UBC Theses and Dissertations
Conversations between systemic immunity and the gut microbiome in early life Amenyogbe, Nelly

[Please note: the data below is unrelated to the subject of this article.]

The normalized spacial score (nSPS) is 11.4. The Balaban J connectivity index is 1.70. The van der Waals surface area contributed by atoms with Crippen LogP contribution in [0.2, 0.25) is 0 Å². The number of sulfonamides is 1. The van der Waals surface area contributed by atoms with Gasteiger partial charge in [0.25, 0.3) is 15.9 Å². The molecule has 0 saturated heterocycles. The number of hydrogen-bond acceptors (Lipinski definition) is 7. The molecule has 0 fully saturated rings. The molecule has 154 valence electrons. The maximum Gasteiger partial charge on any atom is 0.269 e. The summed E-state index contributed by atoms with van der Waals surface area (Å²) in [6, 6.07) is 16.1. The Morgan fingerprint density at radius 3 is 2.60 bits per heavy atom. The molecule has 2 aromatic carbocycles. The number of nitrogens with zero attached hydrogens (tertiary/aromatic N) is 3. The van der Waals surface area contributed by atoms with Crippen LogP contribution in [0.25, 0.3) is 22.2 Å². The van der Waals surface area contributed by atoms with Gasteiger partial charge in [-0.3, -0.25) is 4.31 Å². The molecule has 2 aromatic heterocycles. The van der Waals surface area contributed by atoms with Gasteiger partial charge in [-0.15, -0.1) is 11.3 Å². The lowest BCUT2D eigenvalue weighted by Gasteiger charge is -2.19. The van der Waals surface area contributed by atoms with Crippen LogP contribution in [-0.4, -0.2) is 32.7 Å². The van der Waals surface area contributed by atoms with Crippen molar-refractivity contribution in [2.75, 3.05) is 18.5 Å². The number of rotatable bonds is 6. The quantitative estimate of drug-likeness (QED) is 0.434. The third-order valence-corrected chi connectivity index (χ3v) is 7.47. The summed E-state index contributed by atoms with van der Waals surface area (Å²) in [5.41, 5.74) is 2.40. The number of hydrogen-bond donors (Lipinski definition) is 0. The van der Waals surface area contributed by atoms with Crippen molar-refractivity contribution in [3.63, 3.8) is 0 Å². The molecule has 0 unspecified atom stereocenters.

Therapies targeting the microbiome hold great promise to improve the wellbeing of children. Their success will depend on understanding host-microbiome conversations. The gut microbiome differs between geographically diverse populations. Does this contribute to distinct immune phenotypes? Does the same perturbance impact these diverse populations in the same way? How does the composition of the fungal microbiome compare to bacterial? What tools are needed to listen to these conversations where it matters the most, in vulnerable populations living in low-resource settings? These questions can be ethically asked in humans. To find answers to these questions, I assessed the relationship between systemic immune responses and the gut microbiome and compared bacterial to fungal colonization in geographically diverse child cohorts, hypothesizing that population-specific microbiomes correlated to distinct systemic innate immune phenotypes. To test this, we profiled the bacterial microbiomes of 2-year-old children from Belgium, Canada, Ecuador, and South Africa and measured their cytokine responses to innate stimuli. Certain immune differences between the cohorts correlated with the abundance of select bacterial taxa. Splenocytes of germ-free mice inoculated with human stools responded to stimulation in a manner consistent with the corresponding human donors, indicating that microbiomes can direct systemic innate immunity. I hypothesized that immune responses of HIV-exposed uninfected (HEU) and HIV-unexposed uninfected (HUU) children within each site differed in population-specific ways and that these differences correlated to distinct microbomes. While HEU were distinguished from HUU children by immune responses and microbiome composition in population-specific ways, differences in the microbiome did not correlate with altered immune phenotypes. I compared Bacterial vs. fungal composition over the first 5 years of life in a rural African population and found that both changed in kingdom-specific ways, suggesting they were shaped by separate selective forces. To overcome the hurdle of investigating newborns, I designed and implemented an experimental protocol in a low-resource setting that allows extraction of ‘big data’ out of the very small samples. Taken together, these findings suggest that therapies targeting the microbiome must consider population differences, and that placing newborns in low-resource settings at the forefront of our research is not only warranted, but feasible.
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